Today it was announced that the tax filing date has been moved to July 15th.
We are still working as normal to get your returns done. With the new tax filing date, we want to ensure everyone that if you owe we will be communicating with you to find the right solution for you. Refunds will be done the same way they have been in the past. For the safety of our staff, we have the majority of our office working remotely. Please note emailing your accountant may be the easiest form of communication as we continue to work through this pandemic. We also aim to have someone in the office every day for any phone calls – if for any reason – you have a problem connecting with someone in the office please email email@example.com. We are honored to be able to continue to be here for everyone in such a difficult time.
Please stay safe and stay healthy.
Weiss & Thompson
We wanted to reach out in such a chaotic time and let everyone know that we are still working to get your returns done. Your safety and health are extremely important to us so we have decided to discuss all issues over the phone, and we are asking everyone to please utilize our slot to drop off documents as well as our online portal for your documents. If you do not have access to the portal, or are having trouble logging in please us know.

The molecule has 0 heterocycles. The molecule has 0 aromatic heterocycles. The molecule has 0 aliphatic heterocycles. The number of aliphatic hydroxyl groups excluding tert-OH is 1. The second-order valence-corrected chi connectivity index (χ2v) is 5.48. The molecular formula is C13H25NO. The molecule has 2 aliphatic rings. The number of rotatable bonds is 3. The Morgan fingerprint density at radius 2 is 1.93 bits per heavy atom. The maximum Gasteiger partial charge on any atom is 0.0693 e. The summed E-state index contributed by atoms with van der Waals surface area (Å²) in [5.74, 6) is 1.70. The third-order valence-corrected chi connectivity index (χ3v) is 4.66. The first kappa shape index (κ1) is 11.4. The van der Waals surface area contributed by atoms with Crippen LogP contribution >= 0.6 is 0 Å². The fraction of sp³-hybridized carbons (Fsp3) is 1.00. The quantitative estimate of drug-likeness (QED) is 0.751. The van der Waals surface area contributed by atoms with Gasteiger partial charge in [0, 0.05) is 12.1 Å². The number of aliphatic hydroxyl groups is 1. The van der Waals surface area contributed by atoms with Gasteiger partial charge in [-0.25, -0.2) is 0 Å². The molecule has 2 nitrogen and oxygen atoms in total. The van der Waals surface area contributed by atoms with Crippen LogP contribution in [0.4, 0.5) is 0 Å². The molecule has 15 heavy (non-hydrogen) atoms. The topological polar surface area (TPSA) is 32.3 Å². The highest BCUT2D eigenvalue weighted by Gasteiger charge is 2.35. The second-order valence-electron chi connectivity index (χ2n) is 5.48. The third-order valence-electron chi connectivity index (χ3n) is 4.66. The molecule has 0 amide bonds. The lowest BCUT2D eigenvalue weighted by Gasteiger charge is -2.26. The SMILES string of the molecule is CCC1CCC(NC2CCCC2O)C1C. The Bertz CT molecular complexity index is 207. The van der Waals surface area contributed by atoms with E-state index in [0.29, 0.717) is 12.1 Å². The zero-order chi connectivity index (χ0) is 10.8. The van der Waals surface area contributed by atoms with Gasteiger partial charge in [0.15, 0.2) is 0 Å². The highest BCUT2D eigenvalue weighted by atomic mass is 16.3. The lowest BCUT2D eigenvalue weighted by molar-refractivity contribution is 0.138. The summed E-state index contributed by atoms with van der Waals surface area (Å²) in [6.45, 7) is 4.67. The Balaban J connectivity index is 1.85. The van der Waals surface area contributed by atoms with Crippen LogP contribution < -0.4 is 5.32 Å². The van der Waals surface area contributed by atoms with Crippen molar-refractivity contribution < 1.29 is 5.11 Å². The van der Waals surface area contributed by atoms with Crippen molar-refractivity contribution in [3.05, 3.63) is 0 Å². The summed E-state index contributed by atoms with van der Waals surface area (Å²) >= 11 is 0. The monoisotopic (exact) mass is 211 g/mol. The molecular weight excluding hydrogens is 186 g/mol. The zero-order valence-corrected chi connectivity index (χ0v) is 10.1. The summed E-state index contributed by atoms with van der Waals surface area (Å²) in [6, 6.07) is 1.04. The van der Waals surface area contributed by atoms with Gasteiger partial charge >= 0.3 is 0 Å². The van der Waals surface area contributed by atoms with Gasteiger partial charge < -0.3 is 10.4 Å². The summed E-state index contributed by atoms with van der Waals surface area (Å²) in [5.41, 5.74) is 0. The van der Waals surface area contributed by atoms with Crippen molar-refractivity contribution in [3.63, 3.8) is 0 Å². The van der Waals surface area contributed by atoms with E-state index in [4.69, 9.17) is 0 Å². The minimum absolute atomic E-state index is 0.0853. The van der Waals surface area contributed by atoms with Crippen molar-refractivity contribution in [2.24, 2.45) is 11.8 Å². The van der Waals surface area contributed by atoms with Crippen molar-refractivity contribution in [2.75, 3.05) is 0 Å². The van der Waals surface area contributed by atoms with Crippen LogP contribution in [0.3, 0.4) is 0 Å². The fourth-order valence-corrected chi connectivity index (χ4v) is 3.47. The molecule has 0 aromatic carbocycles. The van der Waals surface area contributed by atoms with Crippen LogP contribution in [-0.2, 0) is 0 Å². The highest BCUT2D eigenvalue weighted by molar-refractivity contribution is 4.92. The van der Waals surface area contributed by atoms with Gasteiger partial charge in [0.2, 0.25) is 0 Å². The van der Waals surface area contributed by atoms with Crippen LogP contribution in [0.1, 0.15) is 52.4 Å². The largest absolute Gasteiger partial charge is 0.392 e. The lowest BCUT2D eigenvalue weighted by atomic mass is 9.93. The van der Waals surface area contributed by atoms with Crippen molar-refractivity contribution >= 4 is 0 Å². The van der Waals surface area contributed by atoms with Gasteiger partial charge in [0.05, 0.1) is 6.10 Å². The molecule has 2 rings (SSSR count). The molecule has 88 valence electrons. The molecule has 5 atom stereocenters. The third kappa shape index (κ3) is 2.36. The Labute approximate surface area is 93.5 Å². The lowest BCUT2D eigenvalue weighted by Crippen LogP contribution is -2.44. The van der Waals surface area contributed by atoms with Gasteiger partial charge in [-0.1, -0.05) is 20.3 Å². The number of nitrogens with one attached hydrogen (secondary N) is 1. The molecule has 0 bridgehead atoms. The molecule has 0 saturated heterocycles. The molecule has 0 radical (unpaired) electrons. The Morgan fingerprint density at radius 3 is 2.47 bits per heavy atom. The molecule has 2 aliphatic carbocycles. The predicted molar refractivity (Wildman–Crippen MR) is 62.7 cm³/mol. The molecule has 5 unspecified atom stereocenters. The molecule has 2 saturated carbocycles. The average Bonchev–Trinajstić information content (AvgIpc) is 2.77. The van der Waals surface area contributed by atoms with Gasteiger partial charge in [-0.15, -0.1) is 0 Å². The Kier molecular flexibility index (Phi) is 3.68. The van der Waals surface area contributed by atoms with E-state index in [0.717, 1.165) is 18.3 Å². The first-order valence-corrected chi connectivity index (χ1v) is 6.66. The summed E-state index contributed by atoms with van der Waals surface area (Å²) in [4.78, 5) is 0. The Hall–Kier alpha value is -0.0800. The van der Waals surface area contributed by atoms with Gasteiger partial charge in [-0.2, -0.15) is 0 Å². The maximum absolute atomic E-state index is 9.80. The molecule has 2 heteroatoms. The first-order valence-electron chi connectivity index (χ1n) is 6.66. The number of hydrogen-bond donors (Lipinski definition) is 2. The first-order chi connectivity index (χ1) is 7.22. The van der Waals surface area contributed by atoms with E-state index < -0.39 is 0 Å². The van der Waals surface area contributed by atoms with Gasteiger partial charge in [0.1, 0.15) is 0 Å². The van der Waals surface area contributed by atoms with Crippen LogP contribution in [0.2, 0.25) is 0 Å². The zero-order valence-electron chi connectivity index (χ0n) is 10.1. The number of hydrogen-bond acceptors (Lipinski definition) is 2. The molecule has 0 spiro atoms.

We would also like to use this opportunity to inform all of you about what we know. As of now, the tax filing due date is still April 15th. However, the payments that are owed are now due July 15th. We will keep everyone updated as new information comes in.
Please give us a call or email us directly with any questions or concerns.
Thank you for your understanding.
Stay safe and stay healthy
– Weiss & Thompson
In most cases, taxpayers who turned 70½ during 2019 must start receiving required minimum distributions (RMD) from individual retirement accounts (IRAs) and workplace retirement plans by April 1.
The April 1 deadline applies to owners of traditional IRAs, but not Roth IRAs. Normally, it also applies to retired participants in various workplace retirement plans including 401(k), 403(b) and 457 plans. The special April 1 deadline only applies to the required distribution for the first year. Additionally, for this year and all subsequent years, the RMD must be made by Dec. 31.
If the taxpayer doesn’t take any distributions, or if the distributions are not large enough, there may be a 50% tax on the amount not withdrawn.
Just a reminder, that with the new SECURE Act, the age requirement for RMDs got bumped up from 70½ to 72. So, if you reach age 70½ in 2020, you don’t have to take an RMD until you reach age 72.